First, they confused charity with commerce: that is, they uncritically applied the language of outcome-oriented investment to efforts to change human behavior in social settings. Humans, alas, don’t operate neatly according to market logic, though incentives can shift behavior.
Second, donors seem reluctant to talk about their own self interest. Instead of admitting their personal desires, they speak of selfless charity. Of course, donors can do whatever they want with their money, but this attitude doesn’t help them grow.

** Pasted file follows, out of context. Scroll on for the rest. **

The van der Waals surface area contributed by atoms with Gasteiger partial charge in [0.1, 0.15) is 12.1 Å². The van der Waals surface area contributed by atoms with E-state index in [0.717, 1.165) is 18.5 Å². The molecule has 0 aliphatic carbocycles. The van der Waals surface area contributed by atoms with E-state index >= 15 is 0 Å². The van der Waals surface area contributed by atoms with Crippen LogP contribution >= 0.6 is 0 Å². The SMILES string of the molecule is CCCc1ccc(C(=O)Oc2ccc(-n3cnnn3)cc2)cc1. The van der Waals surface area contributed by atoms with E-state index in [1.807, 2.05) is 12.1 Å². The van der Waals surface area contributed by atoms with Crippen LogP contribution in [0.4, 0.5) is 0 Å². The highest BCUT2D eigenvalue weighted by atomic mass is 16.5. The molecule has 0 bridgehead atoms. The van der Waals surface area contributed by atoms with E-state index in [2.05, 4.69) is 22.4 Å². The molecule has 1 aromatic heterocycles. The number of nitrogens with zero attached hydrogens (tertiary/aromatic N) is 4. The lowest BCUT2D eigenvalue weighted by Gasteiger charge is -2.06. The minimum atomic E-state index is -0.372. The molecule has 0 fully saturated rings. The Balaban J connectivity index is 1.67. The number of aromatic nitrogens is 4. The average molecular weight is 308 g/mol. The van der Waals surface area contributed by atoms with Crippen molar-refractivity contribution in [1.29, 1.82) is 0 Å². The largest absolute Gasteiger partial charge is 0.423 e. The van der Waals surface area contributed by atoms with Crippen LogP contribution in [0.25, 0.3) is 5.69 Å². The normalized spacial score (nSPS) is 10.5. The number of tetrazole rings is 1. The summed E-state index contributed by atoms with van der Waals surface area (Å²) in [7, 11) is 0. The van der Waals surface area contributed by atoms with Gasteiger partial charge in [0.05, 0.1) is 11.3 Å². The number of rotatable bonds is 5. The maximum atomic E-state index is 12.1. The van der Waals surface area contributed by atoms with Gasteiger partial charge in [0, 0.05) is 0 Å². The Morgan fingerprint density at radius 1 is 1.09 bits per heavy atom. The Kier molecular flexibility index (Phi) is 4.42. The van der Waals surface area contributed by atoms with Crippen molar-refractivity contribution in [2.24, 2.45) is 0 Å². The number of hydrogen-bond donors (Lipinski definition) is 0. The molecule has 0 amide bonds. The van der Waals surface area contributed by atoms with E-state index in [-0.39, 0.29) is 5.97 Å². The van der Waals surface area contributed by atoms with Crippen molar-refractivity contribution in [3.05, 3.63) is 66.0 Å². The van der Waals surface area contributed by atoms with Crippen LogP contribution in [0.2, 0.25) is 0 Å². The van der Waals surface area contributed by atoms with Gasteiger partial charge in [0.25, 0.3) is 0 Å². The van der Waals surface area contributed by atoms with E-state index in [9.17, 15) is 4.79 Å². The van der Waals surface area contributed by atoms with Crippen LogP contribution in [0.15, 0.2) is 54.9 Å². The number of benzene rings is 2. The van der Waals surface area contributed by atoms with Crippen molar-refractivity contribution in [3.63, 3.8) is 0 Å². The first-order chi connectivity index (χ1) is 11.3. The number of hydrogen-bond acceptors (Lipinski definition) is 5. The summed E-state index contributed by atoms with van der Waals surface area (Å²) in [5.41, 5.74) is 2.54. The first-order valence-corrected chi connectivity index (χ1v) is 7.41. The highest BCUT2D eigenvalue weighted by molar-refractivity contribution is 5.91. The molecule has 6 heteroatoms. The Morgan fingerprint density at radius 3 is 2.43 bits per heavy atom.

The three donors asked for my help in crafting a strategy for alleviating urban poverty. I agreed to work with them for one year, but with conditions. Most important, they had to arrive at a “loss figure” — a sum of money that they would give away (to actual causes), but which would be entirely devoted to their own learning.